White played 27.b3. The move 27.c3 was bad because of 27...Rg8+ 28.Kf1 f4 and the attacked Rook has no good moves. Another possibility, 27.Rb3, loses to 27...Rxb3 28.axb3 Kg6 29.Kf1 Kf6 30.c3 Re8. Now The Black Rook can penetrate to the first and second ranks via the a-file, without sacrificing a Pawn, as in the game. The White Rook can be prevented from penetrating the Black position on the g-file by posting the King on f7. 27...Rc8. Capablanca:

To prevent the White Rook from going to c3. At the same time the attack on the c-Pawn holds the Knight at d4 and keeps a Rook defending the Pawn.

28.Nd4 Rf6 29.Rf4 Kg6. Capablanca:

Forcing the c-Pawn to advance, which is part of Black's plan.

This prevents a Rook from entering Black's position via the c-file. 30.c3. Capablanca:

If 30.Rf2 the f-Pawn will soon advance and the Black Rook will go to c3.

E.g. 30...f4 31.Re1 Rc3. 30...Kg5 31.Ne2 Ra6! Capablanca:

The plan is maturing. White will have to play 32.a4 and Black can then break through by 32...b5!

32.h4+ Kf6 33.a4 b5! Capablanca:

Now as the Rook goes through, and the King advances to the center, the enormous power of the Be4 becomes evident. The passed f-Pawn will soon advance and the game will be over.

That is exactly how the game developed. The remaining moves were: 34.axb5 Ra1+ 35.Rf1 Rxf1+ 36.Kxf1 Ke5 37.Nd4 f4 38.Rh3 Rg8 39.Ke1 Rg1+ 40.Ke2 Rg2+ 41.Kf1 Rb2 42.Ke1 h5 43.Kd1 Bf5 44.Nxf5 Kxf5 45.c4 Ke4 46.Rc3 f3 47.Ke1 d4 0-1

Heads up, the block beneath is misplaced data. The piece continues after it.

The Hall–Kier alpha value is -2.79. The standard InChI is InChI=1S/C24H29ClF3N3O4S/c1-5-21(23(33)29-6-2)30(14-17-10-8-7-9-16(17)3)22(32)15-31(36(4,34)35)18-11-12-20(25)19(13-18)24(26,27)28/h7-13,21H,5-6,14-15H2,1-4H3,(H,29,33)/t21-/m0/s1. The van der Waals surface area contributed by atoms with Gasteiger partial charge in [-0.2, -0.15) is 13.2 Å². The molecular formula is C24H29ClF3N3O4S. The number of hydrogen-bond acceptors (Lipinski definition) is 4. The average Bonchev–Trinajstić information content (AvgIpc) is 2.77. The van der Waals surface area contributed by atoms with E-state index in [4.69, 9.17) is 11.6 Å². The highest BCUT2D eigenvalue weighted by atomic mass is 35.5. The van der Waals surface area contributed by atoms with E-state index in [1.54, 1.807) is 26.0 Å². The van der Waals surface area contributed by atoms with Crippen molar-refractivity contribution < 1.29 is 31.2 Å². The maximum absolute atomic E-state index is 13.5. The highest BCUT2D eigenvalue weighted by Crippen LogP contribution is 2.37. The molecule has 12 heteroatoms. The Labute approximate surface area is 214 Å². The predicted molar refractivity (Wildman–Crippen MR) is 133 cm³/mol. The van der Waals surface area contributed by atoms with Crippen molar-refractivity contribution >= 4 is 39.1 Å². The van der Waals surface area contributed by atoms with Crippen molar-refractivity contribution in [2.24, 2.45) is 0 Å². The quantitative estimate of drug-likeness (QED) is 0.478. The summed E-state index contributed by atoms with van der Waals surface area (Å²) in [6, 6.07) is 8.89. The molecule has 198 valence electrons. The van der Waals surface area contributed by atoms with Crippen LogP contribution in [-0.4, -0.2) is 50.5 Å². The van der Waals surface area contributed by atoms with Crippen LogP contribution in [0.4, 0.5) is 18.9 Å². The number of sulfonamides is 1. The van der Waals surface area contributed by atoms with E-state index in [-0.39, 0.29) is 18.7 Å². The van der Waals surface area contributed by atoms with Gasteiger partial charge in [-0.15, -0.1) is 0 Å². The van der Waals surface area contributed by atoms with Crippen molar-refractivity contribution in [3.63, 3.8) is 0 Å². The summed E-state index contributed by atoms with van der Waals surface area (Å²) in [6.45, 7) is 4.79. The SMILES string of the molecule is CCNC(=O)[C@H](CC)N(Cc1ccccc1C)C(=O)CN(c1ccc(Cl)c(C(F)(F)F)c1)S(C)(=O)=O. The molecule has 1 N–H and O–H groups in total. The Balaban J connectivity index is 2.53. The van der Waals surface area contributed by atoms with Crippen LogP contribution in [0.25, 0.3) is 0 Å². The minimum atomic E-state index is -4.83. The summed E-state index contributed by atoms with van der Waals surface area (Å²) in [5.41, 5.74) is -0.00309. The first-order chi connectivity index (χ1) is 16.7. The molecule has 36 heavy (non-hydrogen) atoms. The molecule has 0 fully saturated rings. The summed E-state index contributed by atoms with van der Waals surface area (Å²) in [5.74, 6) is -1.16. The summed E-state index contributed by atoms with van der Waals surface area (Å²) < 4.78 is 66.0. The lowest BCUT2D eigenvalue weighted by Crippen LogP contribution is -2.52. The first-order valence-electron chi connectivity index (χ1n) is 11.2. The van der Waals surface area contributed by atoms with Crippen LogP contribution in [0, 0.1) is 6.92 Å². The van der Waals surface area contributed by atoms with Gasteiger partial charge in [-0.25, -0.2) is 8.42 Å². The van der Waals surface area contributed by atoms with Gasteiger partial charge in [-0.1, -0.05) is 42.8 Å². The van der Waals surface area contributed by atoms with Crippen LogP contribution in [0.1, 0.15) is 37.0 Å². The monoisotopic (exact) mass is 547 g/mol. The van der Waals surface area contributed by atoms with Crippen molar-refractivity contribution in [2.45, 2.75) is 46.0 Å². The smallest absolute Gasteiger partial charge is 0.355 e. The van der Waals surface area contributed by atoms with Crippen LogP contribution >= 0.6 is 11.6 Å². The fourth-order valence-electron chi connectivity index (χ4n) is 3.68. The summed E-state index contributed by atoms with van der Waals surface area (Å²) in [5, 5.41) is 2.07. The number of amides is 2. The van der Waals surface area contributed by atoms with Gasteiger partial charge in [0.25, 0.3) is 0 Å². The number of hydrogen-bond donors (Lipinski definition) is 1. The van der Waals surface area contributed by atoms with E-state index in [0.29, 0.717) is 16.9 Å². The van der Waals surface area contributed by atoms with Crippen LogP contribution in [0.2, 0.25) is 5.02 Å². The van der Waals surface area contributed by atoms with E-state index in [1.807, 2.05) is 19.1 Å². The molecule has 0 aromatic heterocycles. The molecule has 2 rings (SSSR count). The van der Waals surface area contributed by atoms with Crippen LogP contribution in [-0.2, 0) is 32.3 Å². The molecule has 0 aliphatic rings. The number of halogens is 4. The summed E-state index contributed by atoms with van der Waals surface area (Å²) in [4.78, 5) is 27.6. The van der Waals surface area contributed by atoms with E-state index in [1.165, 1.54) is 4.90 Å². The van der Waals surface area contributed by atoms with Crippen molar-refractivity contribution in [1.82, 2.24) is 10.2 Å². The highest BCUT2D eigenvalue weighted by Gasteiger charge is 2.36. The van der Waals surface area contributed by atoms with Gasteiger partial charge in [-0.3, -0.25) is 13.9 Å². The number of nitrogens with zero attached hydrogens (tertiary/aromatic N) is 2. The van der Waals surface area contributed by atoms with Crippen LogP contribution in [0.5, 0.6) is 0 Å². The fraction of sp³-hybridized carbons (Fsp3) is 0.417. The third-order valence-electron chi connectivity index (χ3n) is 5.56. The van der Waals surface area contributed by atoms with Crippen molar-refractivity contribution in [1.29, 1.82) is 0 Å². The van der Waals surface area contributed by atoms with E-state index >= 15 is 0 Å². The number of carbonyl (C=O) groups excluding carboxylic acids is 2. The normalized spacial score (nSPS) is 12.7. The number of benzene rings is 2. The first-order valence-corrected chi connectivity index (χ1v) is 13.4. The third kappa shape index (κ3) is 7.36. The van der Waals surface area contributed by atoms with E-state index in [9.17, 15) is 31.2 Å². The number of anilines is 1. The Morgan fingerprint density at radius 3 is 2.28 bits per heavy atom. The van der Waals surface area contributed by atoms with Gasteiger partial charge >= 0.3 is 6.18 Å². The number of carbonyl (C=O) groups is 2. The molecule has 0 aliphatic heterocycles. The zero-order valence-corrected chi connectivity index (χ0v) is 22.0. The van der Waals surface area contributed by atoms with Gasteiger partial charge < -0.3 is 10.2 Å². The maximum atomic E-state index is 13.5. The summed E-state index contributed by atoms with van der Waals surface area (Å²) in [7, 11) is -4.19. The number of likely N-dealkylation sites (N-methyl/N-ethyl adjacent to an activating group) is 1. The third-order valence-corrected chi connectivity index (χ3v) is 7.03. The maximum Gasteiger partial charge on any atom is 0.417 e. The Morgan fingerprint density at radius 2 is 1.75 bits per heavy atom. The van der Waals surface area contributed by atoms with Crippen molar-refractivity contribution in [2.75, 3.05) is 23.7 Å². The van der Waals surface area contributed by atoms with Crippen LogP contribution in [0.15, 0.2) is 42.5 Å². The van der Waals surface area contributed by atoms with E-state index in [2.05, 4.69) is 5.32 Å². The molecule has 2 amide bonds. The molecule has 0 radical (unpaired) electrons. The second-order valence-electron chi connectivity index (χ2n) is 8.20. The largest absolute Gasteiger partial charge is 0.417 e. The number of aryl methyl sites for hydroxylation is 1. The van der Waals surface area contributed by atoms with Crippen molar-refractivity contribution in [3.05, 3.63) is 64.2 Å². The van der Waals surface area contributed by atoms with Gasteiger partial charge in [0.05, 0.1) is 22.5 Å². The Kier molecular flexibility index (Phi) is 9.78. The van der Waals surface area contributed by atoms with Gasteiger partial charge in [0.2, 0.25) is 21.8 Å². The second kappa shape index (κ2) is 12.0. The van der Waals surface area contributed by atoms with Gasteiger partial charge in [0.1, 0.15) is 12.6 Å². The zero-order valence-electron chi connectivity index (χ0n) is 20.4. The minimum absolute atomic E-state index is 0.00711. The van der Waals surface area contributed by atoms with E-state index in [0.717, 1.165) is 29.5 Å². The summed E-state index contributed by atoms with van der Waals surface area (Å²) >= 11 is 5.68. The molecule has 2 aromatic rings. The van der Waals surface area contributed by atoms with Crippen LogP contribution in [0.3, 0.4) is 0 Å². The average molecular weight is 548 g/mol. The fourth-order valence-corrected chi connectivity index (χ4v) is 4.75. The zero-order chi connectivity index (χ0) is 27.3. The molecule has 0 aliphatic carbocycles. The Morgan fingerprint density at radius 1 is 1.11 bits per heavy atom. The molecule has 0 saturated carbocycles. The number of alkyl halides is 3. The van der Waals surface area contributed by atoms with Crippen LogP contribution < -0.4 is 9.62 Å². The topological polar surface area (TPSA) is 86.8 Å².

19 September 2006

Happy Anniversary to Me!

Official correspondence from About.com tells me 'You Have Been a Guide Since: 2002-09-19'. I can't believe four years have passed; I'm still just getting started! There is so much to write about in chess and to learn about on the Web.

17 September 2006

Réti learns a lesson from Capablanca

While looking for other references to the game Kaufmann and Fähndrich vs. Capablanca (started in Double blunders can be instructive, the current game in Capablanca's games 'to be studied'), I found that it was ending no.19 in 'Capablanca's Best Chess Endings' by Irving Chernev. There the game was attributed to Fähndrich and Kaufmann playing against Capablanca and Réti.

Chernev introduced the game with a story that Réti was surprised when Capablanca refused to consider a natural developing move at one point in the game. Where had I seen this story before? It was in game 31 of 'The Development of Chess Style' by Dr. Max Euwe. The story concerns the position shown in the diagram.

Vienna 1914
Capablanca and Réti

Kaufmann and Fähndrich
(After 14.Qd1-e2(xN))
[FEN "r2q1rk1/pp3pp1/5n1p/2bp4/6bB/2N2N2/PPP1QPPP/R4RK1 b - - 0 14"]

Euwe wrote,

Here Reti commented as follows: "A position was arrived at here in which the opportunity presented itself to develop a hitherto undeveloped piece and indeed with an attack. The move 14...Re8 would have had that effect and was in accordance with the principles prevailing when I grew up and which corresponded almost entirely with Morphy's principles (for he would, without considering, have chosen that move). To my great astonishment Capablanca would not even consider the move at all. Finally he discovered the following maneuver by means of which he forced a deterioration of White's Pawn position and thereby later on his defeat."